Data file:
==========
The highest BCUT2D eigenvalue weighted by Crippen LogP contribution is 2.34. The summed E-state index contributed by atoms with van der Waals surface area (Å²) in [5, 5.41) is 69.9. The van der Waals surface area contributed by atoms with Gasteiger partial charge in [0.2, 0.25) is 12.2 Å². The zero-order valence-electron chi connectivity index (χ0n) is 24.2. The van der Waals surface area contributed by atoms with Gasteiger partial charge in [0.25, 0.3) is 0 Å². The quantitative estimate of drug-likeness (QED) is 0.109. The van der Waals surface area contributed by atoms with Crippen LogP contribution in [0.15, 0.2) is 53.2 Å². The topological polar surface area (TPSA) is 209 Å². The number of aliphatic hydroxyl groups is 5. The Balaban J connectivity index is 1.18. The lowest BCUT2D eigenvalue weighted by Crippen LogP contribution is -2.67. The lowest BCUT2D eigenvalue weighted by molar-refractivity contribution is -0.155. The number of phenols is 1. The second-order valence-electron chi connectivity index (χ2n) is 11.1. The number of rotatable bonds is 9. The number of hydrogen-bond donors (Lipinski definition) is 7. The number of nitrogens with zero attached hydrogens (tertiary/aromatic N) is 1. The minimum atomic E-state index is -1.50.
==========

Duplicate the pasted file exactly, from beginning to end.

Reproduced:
The highest BCUT2D eigenvalue weighted by Crippen LogP contribution is 2.34. The summed E-state index contributed by atoms with van der Waals surface area (Å²) in [5, 5.41) is 69.9. The van der Waals surface area contributed by atoms with Gasteiger partial charge in [0.2, 0.25) is 12.2 Å². The zero-order valence-electron chi connectivity index (χ0n) is 24.2. The van der Waals surface area contributed by atoms with Gasteiger partial charge in [0.25, 0.3) is 0 Å². The quantitative estimate of drug-likeness (QED) is 0.109. The van der Waals surface area contributed by atoms with Crippen LogP contribution in [0.15, 0.2) is 53.2 Å². The topological polar surface area (TPSA) is 209 Å². The number of aliphatic hydroxyl groups is 5. The Balaban J connectivity index is 1.18. The lowest BCUT2D eigenvalue weighted by Crippen LogP contribution is -2.67. The lowest BCUT2D eigenvalue weighted by molar-refractivity contribution is -0.155. The number of phenols is 1. The second-order valence-electron chi connectivity index (χ2n) is 11.1. The number of rotatable bonds is 9. The number of hydrogen-bond donors (Lipinski definition) is 7. The number of nitrogens with zero attached hydrogens (tertiary/aromatic N) is 1. The minimum atomic E-state index is -1.50.